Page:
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Rolls-Royce awarded $90 million MISSIONCARE™ contract for T-45 trainer engine support


Rolls-Royce today announced it has been awarded a one-year $90 million MissionCare™ contract by the U.S. Navy to provide support for the F405 (Adour) engines that power the U.S. Navy’s T-45 training aircraft. MissionCare solutions, along with other aftermarket services provided to global customers by Rolls-Royce, account for more than 50 percent of the company’s annual sales.

The contract is for one year with options for four additional years, and builds upon a successful five-year contract established in 2003. MissionCare is utilized within the Rolls-Royce Defense sector to apply commercial Power By The Hour® principles tailored to the unique requirements of the Defense business.

David Waggoner, President of Rolls-Royce Defense Services Inc. said: “The MissionCare™ approach focuses on a key requirement of our customer: engine availability. Over the past five years, Rolls-Royce has made significant progress supporting the U.S. Navy and the T-45 program, realizing improved engine availability as well as reliability in support of the training mission.

“We remain focused on improving readiness during this new contract as we expand our service offerings, and look forward to continuing to support the U.S. Navy on this important program.”

Under the terms of the agreement, which is administered by the Naval Air Systems Command (NAVAIR) at NATC Patuxent River, Maryland, Rolls-Royce will continue to provide all engine maintenance, support, trouble-shooting, parts supply and logistics for over 200 aircraft, operating at three main Naval Air Stations - Kingsville, Texas, Meridian, Mississippi and Pensacola, Florida. Based on the success of the previous contract, the U.S. Navy has expanded the scope of work to include maintenance, support and logistics for the Gas Turbine Starter.

Rolls-Royce manufactures the F405-RR-401 (Adour) engine in partnership with Turbomeca. Rolls-Royce has been involved with T-45 program support since inception through a variety of contracts awarded by both the U.S. Navy and Boeing.

Note to Editors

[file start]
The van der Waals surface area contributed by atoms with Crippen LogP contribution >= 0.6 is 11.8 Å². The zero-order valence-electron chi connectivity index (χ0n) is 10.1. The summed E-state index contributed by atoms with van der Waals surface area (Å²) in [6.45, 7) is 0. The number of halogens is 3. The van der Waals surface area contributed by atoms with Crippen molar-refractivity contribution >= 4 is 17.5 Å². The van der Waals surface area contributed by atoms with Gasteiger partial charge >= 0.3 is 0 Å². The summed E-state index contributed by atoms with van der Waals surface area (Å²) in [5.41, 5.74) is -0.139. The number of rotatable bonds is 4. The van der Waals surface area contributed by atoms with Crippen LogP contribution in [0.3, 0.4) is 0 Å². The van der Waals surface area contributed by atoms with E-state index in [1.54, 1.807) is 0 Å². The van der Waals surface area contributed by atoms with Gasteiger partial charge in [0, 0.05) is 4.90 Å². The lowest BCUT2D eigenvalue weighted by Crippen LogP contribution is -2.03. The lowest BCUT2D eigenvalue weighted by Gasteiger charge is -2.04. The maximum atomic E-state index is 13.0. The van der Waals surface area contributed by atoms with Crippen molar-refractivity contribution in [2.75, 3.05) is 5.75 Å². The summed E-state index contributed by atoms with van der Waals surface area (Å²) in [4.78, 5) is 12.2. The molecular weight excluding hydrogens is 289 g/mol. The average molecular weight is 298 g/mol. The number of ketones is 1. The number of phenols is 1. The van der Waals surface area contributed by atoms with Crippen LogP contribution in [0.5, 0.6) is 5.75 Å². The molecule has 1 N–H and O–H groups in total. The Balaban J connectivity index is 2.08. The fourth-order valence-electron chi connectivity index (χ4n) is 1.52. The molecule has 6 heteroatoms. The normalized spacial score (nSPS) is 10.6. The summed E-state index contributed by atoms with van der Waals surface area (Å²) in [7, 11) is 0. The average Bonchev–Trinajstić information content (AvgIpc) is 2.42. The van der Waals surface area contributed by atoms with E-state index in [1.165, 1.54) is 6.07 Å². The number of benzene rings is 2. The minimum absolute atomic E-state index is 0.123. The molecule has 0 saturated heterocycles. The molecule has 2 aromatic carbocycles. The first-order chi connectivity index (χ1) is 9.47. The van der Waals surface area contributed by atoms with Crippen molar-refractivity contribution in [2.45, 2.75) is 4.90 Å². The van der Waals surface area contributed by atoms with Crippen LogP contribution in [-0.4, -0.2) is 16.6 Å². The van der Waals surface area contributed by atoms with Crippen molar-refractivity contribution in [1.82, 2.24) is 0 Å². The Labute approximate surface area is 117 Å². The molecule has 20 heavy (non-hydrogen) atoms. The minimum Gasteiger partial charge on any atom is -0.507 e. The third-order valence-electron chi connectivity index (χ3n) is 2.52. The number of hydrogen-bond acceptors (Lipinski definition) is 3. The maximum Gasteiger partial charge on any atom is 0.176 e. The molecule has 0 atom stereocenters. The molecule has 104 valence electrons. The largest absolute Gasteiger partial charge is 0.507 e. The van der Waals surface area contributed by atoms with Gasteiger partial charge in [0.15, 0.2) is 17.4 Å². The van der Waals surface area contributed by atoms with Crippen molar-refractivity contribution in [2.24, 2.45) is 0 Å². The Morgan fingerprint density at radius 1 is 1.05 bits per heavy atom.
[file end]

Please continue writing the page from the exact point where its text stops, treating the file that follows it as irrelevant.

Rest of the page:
1. The T-45 is used for intermediate and advanced portions of the Navy-Marine Corps pilot training program for jet carrier aviation and tactical strike missions. Currently the T-45 is scheduled to remain in service with the Navy until 2035. As the primary jet trainer for the Chief of Naval Air Training (CNATRA), the T-45 is used to produce approximately 325 strike aviators per year for the F/A-18, EA-6B, E-2C, and S-3B pipelines.
2. The F405 is the U.S. designation of the Adour engine which powers the trainer fleet. More than 2,880 Adours have been delivered to date, clocking up more than 7.6 million flying hours. Rolls-Royce manufactures the engines in partnership with Turbomeca.
3. Rolls-Royce, a leading provider of power systems and services for use on land, at sea and in the air, has established a strong position in global markets - civil aerospace, defense aerospace, marine and energy.
4. Rolls-Royce has a broad customer base comprising nearly 600 airlines, 4,000 corporate and utility aircraft and helicopter operators, 160 armed forces and more than 2,000 marine customers, including 70 navies. The company has energy customers in nearly 120 countries. Rolls-Royce employs around 36,000 people, of which 22,000 are in the UK. Forty per cent of its employees are based outside the UK - including nearly 5,000 in the rest of Europe and nearly 8,000 in North America.
5. The F405 contract is truly “power by the hour’ – a single contract line item number is used to pay a fixed price per aircraft hours flown. Contract performance is measured almost exclusively against the fleet-driven performance metric of engine availability.


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